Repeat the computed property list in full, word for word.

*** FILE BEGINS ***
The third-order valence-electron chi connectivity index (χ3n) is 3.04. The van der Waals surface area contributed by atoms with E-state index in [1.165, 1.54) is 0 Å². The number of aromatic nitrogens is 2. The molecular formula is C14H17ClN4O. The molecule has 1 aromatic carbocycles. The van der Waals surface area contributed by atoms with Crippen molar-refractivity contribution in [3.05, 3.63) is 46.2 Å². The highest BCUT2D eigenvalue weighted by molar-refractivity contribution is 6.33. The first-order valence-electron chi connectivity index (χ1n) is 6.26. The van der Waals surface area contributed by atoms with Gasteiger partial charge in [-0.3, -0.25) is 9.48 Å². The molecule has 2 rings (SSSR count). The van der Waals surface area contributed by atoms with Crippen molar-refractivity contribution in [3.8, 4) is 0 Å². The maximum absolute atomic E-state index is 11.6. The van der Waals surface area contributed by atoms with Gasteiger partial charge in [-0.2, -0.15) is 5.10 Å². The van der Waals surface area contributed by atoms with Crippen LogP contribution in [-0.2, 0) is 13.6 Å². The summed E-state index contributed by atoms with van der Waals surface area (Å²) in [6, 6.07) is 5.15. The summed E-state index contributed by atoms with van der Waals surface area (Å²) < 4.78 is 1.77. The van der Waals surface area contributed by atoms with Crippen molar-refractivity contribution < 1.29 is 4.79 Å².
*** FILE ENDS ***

The third-order valence-electron chi connectivity index (χ3n) is 3.04. The van der Waals surface area contributed by atoms with E-state index in [1.165, 1.54) is 0 Å². The number of aromatic nitrogens is 2. The molecular formula is C14H17ClN4O. The molecule has 1 aromatic carbocycles. The van der Waals surface area contributed by atoms with Crippen molar-refractivity contribution in [3.05, 3.63) is 46.2 Å². The highest BCUT2D eigenvalue weighted by molar-refractivity contribution is 6.33. The first-order valence-electron chi connectivity index (χ1n) is 6.26. The van der Waals surface area contributed by atoms with Gasteiger partial charge in [-0.3, -0.25) is 9.48 Å². The molecule has 2 rings (SSSR count). The van der Waals surface area contributed by atoms with Crippen molar-refractivity contribution in [3.8, 4) is 0 Å². The maximum absolute atomic E-state index is 11.6. The van der Waals surface area contributed by atoms with Gasteiger partial charge in [-0.2, -0.15) is 5.10 Å². The van der Waals surface area contributed by atoms with Crippen LogP contribution in [-0.2, 0) is 13.6 Å². The summed E-state index contributed by atoms with van der Waals surface area (Å²) in [6, 6.07) is 5.15. The summed E-state index contributed by atoms with van der Waals surface area (Å²) < 4.78 is 1.77. The van der Waals surface area contributed by atoms with Crippen molar-refractivity contribution < 1.29 is 4.79 Å².